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PowerPoint is an easy to use software designed to create electronic presentations slides consisting of graphics and text. The core principles of making sure that your PowerPoint Presentation is accessibly formatted are very similar to the ones for Microsoft Word. Check for the following elements:

file name

Try to keep it concise (limited to 20-30 characters) and descriptive of the document. Avoid spaces and/or special characters including & , . ( ) % # $ ¢ / \ – { } [ ] < > : ; @.

Good Example: Chapter3_Presentation.pptx
Bad Example: Ch.3 – Presentation.pptx


Use San Serif fonts (e.g. Arial, Helvetica, Verdana, Franklin Gothic, etc.) for universally better readability. If the document is expected to be printed, use font-size no smaller than 12pt.

Showing the difference between san serif and serif fonts


Generally Keep it as simple as possible. Unless there is a clear purpose, refrain from use of non-white background and extensive use of imagery. Avoid themes with a dark background. Don’t rely solely on colors to emphasize the importance of text. If you need to use color-coding, make style changes (bold, italicize, or underline) to the text in addition to the color differentiation. If you are using non-black colors for text, make sure the contrast is high enough for legibility.

Examples of good and bad color uses as described above.


All images and non-text elements that convey information must have meaningful alternative-text descriptions. This is a critical step to make sure that students using a screen-reader device can also understand the content.

Screenshot of ATL text navigation on Microsoft PowerPoint 2013

For a shapes, pictures, and charts in your document, you can add ALT-text by: Right-click on the object, and click Format Picture, and then click the Alt Text pane (For a table, right-click the table, click Table Properties, and then click the Alt Text tab). In the Description box, enter an explanation of the content. This box should always be filled in. The Title box should only be filled in if you are entering a detailed or long explanation in the Description box. Avoid SmartArt graphics.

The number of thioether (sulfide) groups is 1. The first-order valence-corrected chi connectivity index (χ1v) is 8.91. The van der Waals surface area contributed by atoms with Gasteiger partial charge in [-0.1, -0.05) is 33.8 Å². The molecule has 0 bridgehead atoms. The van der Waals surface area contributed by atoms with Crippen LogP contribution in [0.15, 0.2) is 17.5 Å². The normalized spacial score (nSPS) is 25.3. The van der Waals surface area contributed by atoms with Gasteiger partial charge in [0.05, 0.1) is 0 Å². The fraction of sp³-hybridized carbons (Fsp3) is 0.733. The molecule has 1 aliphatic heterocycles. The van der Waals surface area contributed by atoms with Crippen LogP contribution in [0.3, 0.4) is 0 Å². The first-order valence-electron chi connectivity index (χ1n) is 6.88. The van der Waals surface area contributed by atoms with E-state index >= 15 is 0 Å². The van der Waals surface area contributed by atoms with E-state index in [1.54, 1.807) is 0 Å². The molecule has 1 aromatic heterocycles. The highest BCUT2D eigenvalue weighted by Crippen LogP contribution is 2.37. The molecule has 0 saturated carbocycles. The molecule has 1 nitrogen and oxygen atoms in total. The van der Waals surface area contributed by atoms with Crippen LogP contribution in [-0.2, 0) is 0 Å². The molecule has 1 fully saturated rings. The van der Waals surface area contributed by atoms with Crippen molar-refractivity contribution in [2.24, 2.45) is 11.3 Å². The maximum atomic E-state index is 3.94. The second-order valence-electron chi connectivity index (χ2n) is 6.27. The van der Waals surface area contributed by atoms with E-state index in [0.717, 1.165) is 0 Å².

audio-video captioning

Whenever you use additional audio or video components in a presentation, ensure that the content is available in alternative formats for users with disabilities, such as closed captions, transcripts or alt text. If you’re using PowerPoint 2010 or newer version of PowerPoint, you can download and install the Sub-titling text add-in for Microsoft PowerPoint (STAMP), which lets you easily create closed captions for video and audio in your presentations.

If you need assistance using STAMP, contact KCeL.


Give a title to every slide. Make sure the title is entered into the designated area on the top (Displayed as “Click to add title” on each slide ), as this will help generate a table of contents for screen reader users. If you do not see the title, do the following: On the Home tab, in the Slides group, click Reset to restore slide placeholders for the selected slide.

PowerPoint screenshot of Title box

Reading order

Check the reading order on each slide page. To check the order in which your slide content will be read back, do the following: On the Home tab, in the Drawing group, click Arrange and then choose Selection Pane. The Selection Pane lists the objects on the slide. Objects will be read back beginning with the bottom list item and ending with the top list item. Correct any out of order items using the Re-order arrows on the bottom of the pane.

Screenshot of PowerPoint Reading Order


Hyperlink text should provide a clear description of the link destination, rather than only providing the URL. To add a hyperlink to your document, do the following:

Place your cursor where you want the hyperlink. On the Insert tab, in the Links group, click Hyperlink to open the Hyperlink dialog box. In the Text to display box, type in the name or phrase that will briefly describe the link destination. In the Address box, type the link URL. In the Address box, type the link URL, and click OK.

Things to avoid..
  • long URLs (use hyperlinks instead)
  • Underlines (reserve the use of underlines for hyperlinks)
  • Extended spacing using space bar or tabs (create separate text boxes if you want to separate texts)
  • Abbreviations (e.g. Prof., Mon, Tue, Wed..). Spell out the complete words for screen reading software.


Accessibility Checker

Finally, check the accessibility of your document using the Accessibility Checker (currently available only on Windows):

  1. Click on the File tab and select Info.
  2. Click the Check for Issues button and select Check Accessibility from the menu.
  3. The Accessibility Checker will open within the document and include Inspection Results and Additional Information. Click on a specific issue to see Additional Information and the steps to change the content.

*For more information about the Accessibility Checker, visit this page on Microsoft website dedicated to the feature.

If you would like us to double-check the formatting of your document, email your file to kcel@kbcc.cuny.edu.


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